Filed under: Patristics
I’m just back from snowy Des Moines, Iowa, where epic winds brought the temperatures down to negative thirty and the snowdrifts up to five feet. I will never again call Pennsylvania weather “winter.”
But my reception could not have been warmer. I arrived Tuesday as the guest of Mark and Katherine Dowdell Hommerding and their lovely family. They’re friends of mine from way back, and Mark was just received into full communion with the Catholic Church last Easter. To give us an opportunity to celebrate together, Mark booked me for three talks on the Fathers, two radio shows, and a book-signing.
Well, the weather froze out the first two talks, but everything else went as planned. My Thursday-evening talk was probably the only thing that wasn’t canceled in Des Moines. I talked about martyrdom and Eucharist, building on the treatment in my book The Resilient Church. In spite of the horrible weather, we drew a hundred and thirty people.
Many of them came back the next day for the book-signing at Divine Treasures bookstore. Run by Lois Brookhart and Sue Greenwood, the store has been going strong since 1992. It’s a big shop, and its abundant stock is chosen with loving care. I’m convinced that the angels guide these two ladies — not just because they have the best selection of angelology books I’ve ever seen in a bookshop, and not just because of the constant apostolic conversations that take place there. I believe it because I’ve seen it in action.
I had spent much of the previous week trying to track down a copy of an extremely rare book, Kilian Healy’s The Assumption of Mary. (Go ahead, try and find one.) No luck whatsoever. The booksellers all say they have long waiting lists for that title.
So at Divine Treasures Sue is telling me how she and Lois just bought out the stock of another Catholic bookstore, and some of the books were pretty old. She pulls out one with a clearance tag — and guess what it is.
That’s right: Kilian Healy’s The Assumption of Mary. My eyes popped, and my jaw dropped. I thought to myself: “Oh, she’s just doing this because of my conversations last week.” Then I came to my senses: “Wait a minute … This woman didn’t know me last week!” My angel was winking at me.
Sue gave me the book. Life is so good.
Then this wonderful guy walks into the store — Iowan through and through, blue jeans and flannel shirt. He comes over to my book table and introduces himself. Turns out he’s a Des Moines priest running errands and getting car repairs on his day off. He bought several of my titles as gifts, so I instantly recognized him as a man of great wisdom, discernment, and sanctity. He told me about his ministry, covering several parishes and including several ethnic communities. He was so joyful and matter-of-fact about labor that seemed to me Herculean, if not outright Basilian.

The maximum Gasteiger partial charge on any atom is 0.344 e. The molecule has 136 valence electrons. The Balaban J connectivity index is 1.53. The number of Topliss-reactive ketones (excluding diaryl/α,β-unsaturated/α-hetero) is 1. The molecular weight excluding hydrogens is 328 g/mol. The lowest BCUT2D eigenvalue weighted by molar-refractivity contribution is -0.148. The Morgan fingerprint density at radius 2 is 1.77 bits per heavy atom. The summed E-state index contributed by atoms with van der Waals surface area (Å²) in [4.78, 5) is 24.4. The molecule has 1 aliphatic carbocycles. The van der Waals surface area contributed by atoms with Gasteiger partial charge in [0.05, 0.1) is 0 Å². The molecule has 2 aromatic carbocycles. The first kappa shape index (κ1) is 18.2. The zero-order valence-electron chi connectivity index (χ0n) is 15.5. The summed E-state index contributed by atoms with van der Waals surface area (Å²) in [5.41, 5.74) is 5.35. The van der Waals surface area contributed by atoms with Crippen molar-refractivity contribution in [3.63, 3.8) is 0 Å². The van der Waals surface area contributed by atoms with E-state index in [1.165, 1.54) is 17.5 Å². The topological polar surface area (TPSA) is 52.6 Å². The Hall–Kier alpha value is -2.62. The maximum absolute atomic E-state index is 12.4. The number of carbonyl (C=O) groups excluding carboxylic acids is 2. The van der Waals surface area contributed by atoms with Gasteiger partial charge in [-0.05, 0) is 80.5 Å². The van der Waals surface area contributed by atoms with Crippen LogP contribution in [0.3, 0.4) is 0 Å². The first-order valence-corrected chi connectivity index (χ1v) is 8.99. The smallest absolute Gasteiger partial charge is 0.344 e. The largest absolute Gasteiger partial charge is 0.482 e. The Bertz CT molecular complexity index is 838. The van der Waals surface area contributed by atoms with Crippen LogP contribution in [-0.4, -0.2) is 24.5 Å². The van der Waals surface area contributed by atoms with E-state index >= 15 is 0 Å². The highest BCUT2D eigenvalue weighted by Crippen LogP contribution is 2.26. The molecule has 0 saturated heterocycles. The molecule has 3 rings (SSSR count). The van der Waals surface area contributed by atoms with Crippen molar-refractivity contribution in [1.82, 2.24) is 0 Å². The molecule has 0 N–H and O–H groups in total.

As he was leaving with the books he’d bought, I said wryly: “Thanks for feeding my children.”
And he said, perfectly straight: “Thanks for feeding mine.” And, man, I got all choked up.
Remember to pray for Father Glen.
Anyway, I was pleased to see that parishes in the Des Moines area are celebrating the Church’s Year of the Priest by organizing group studies of my book Sharing Christ’s Priesthood: A Bible Study for Catholics. I did it for our priests, so I’m happy to see this title catching on.
I was most amazed, though, to learn that St. Joseph’s Parish in Des Moines had drawn the theme for its annual novena from my book The Fathers of the Church. This year, the nine lectures will focus on the “Great Fathers of the Church.” The organizers, who came out to my talk, explained to me that they got the list from my book, but had to add a Father in order to get nine — the necessary amount for a novena. So they promoted St. Cyril of Jerusalem.
Here’s the lineup:
- Fri., Jan. 8, St. Athanasius (preached by Msgr. Robert Chamberlain)
- Fri., Jan. 15, St. Ambrose (preached by Msgr. Joe McDonnell)
- Fri., Jan. 22, St. John Chrysostom (preached by Msgr. Lawrence Beeson)
- Fri., Jan. 29, St. Gregory the Great (preached by Deacon Fred Pins)
- Fri., Feb. 5, St. Augustine (preached by Bishop Richard Pates)
- Fri., Feb. 12, St. Basil the Great (preached by Fr. Joseph Pins)
- Fri., Feb. 19, St. Jerome (preached by Msgr. Frank Bognanno)
- Fri., Feb. 26, St. Cyril of Jerusalem (preached by Deacon Larry Kehoe)
- Fri., March 5, St. Gregory of Nazianzus (preached by Deacon Troy Thompson)
You have to love any place that has its cathedral dedicated to St. Ambrose. But Des Moines is beyond the beyond. The winter weather was necessary, so that I could have a constant reminder I wasn’t in heaven. Where else are the Fathers so exalted?
My host, Mark, by the way, is the greatest photographer since Yousuf Karsh. I’m not exaggerating. I once witnessed a U.S. bishop enter a bidding war with a distant employer over Mark’s services. The bishop lost, of course.
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